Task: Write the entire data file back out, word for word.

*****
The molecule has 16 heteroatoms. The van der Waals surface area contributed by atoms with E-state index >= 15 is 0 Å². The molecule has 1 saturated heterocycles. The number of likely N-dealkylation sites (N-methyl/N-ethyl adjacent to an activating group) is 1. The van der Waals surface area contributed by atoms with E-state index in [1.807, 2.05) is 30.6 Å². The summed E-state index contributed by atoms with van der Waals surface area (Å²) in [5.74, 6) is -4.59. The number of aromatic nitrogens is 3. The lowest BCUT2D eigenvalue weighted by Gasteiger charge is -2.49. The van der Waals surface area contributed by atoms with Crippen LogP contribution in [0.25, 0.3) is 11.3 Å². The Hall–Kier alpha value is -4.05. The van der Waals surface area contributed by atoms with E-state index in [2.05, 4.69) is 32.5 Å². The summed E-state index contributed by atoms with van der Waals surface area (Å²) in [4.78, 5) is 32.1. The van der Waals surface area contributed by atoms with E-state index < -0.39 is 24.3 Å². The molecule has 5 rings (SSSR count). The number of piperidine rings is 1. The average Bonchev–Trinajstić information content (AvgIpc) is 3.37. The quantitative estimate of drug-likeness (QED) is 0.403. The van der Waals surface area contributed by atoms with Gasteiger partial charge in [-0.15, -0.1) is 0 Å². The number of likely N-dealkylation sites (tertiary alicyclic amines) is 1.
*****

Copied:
The molecule has 16 heteroatoms. The van der Waals surface area contributed by atoms with E-state index >= 15 is 0 Å². The molecule has 1 saturated heterocycles. The number of likely N-dealkylation sites (N-methyl/N-ethyl adjacent to an activating group) is 1. The van der Waals surface area contributed by atoms with E-state index in [1.807, 2.05) is 30.6 Å². The summed E-state index contributed by atoms with van der Waals surface area (Å²) in [5.74, 6) is -4.59. The number of aromatic nitrogens is 3. The lowest BCUT2D eigenvalue weighted by Gasteiger charge is -2.49. The van der Waals surface area contributed by atoms with Crippen LogP contribution in [0.25, 0.3) is 11.3 Å². The Hall–Kier alpha value is -4.05. The van der Waals surface area contributed by atoms with E-state index in [2.05, 4.69) is 32.5 Å². The summed E-state index contributed by atoms with van der Waals surface area (Å²) in [4.78, 5) is 32.1. The van der Waals surface area contributed by atoms with E-state index < -0.39 is 24.3 Å². The molecule has 5 rings (SSSR count). The number of piperidine rings is 1. The average Bonchev–Trinajstić information content (AvgIpc) is 3.37. The quantitative estimate of drug-likeness (QED) is 0.403. The van der Waals surface area contributed by atoms with Gasteiger partial charge in [-0.15, -0.1) is 0 Å². The number of likely N-dealkylation sites (tertiary alicyclic amines) is 1.